Abstract: This paper analyzes the cyclical effects of bank capital requirements in a simple model with credit market imperfections. Lending rates are set as a premium over the cost of borrowing from the central bank, with the premium itself depending on firms’ effective collateral. Basel I- and Basel II-type regulatory regimes are defined and a capital channel is introduced through a signaling effect of capital buffers on the cost of bank deposits. The macroeconomic effects of various shocks (a drop in output, an increase in the refinance rate, and a rise in the capital adequacy ratio) are analyzed, under both binding and nonbinding capital requirements. Factors affecting the procyclicality of each regime (defined in terms of the behavior of the risk premium) are also identified and policy implications are discussed
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  • 25
    Language: English
    Pages: Online-Ressource (37 p)
    Edition: 2009 World Bank eLibrary
    Parallel Title: Korkeala, Outi Distributional Impact Analysis of Past Climate Variability in Rural Indonesia
    Abstract: In rural Indonesia, around 60 percent of workers engage in agriculture and face regular climatic shocks that may threaten their crop production, household income, and human capital investments. Little is known about households’ ability to maintain consumption in response to these shocks. This paper uses both longitudinal and repeated cross-sectional data to examine the extent to which farm profits and household consumption are reduced by delayed monsoon onset, an important determinant of rice production in Indonesia. It also investigates whether poor households are more vulnerable to delayed onset. Overall, delayed onset has minor effects on rural households’ profit and consumption. For poor households, defined as those with average per capita consumption in the lowest quintile, delayed onset the previous year is associated with a 13 percent decline in per capita consumption. Most of this decline is due to an increase in household size, however, and delayed onset two years ago is positively correlated with consumption. The findings suggest that poor households experience greater volatility but no lasting reduction in consumption following delayed monsoon onset
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  • 26
    Language: English
    Pages: Online-Ressource (55 p)
    Edition: 2009 World Bank eLibrary
    Parallel Title: Parry, Ian W.H Pricing Externalities From Passenger Transportation in Mexico City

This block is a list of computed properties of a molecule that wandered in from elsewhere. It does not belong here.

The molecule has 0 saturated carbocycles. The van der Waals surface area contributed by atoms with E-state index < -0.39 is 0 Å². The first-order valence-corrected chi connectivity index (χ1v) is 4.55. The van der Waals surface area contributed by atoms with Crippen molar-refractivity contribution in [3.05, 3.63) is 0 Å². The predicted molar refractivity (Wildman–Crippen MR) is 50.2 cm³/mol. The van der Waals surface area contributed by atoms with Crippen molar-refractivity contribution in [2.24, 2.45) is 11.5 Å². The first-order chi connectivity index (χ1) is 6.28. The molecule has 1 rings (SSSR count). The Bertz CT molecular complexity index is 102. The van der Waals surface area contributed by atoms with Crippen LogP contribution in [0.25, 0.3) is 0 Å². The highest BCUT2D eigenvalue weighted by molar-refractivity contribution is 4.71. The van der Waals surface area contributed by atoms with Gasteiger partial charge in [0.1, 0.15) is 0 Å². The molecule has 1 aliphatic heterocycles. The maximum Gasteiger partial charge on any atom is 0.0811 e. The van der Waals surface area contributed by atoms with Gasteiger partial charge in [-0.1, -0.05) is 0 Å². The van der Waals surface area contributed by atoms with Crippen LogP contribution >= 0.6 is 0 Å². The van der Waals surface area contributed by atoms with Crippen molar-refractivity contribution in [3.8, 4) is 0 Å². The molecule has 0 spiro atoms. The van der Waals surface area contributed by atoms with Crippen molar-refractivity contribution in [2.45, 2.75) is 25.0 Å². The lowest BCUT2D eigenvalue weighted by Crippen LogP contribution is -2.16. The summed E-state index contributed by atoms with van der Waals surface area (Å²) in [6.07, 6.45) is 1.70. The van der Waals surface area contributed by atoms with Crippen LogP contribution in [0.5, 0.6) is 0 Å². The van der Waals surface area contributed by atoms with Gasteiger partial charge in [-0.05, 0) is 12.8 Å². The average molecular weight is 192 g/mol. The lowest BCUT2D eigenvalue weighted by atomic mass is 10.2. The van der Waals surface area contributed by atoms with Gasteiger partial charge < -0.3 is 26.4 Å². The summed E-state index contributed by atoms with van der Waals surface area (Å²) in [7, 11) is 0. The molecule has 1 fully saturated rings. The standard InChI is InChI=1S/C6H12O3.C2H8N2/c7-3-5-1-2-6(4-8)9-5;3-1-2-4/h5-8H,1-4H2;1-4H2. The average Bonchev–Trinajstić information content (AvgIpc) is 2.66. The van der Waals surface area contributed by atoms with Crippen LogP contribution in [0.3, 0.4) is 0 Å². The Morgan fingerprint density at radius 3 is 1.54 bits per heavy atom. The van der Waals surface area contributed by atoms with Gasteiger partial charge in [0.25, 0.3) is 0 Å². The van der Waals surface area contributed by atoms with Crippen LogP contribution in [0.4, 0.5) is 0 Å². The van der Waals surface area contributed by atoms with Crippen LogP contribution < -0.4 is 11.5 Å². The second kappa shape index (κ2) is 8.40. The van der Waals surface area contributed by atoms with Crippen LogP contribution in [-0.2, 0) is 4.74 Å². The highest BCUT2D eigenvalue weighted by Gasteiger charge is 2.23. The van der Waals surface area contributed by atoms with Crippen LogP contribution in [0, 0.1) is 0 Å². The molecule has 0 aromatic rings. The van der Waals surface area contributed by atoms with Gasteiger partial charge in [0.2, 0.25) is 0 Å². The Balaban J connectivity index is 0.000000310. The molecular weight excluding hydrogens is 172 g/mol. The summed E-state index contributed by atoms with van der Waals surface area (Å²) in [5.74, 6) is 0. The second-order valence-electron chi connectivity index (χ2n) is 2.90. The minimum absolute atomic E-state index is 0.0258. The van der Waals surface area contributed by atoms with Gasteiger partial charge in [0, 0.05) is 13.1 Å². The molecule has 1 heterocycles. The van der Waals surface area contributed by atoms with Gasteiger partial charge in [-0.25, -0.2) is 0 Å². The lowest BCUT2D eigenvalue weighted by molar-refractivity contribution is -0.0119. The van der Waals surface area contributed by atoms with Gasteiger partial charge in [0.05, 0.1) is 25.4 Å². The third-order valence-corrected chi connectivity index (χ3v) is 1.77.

Abstract: The Mexico City Metropolitan Area has been suffering severely from transportation externalities such as accidents, air pollution, and traffic congestion. This study examines pricing instruments to reduce these externalities using an analytical and numerical model. The study shows that the optimal levels of a gasoline tax and a congestion toll on automobiles could generate social benefits, measured in terms of welfare gain, of US
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  • 27
    Online Resource
    Online Resource
    Washington, D.C : The World Bank
    Language: English
    Pages: Online-Ressource (73 p)
    Edition: 2009 World Bank eLibrary
    Parallel Title: Lewis, Maureen Governance in Health Care Delivery
    Abstract: The impacts of health care investments in developing and transition countries are typically measured by inputs and general health outcomes. Missing from the health agenda are measures of performance that reflect whether health systems are meeting their objectives; public resources are being used appropriately; and the priorities of governments are being implemented. This paper suggests that good governance is central to raising performance in health care delivery. Crucial to high performance are standards, information, incentives and accountability. This paper provides a definition of good governance in health and a framework for thinking about governance issues as a way of improving performance in the health sector. Performance indicators that offer the potential for tracking relative health performance are proposed, and provide the context for the discussion of good governance in health service delivery in the areas of budget and resource management, individual provider performance, health facility performance, informal payments, and corruption perceptions. What we do and do not know about effective solutions to advance good governance and performance in health is presented for each area, drawing on existing research and documented experiences
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  • 28
    Language: English
    Pages: Online-Ressource (32 p)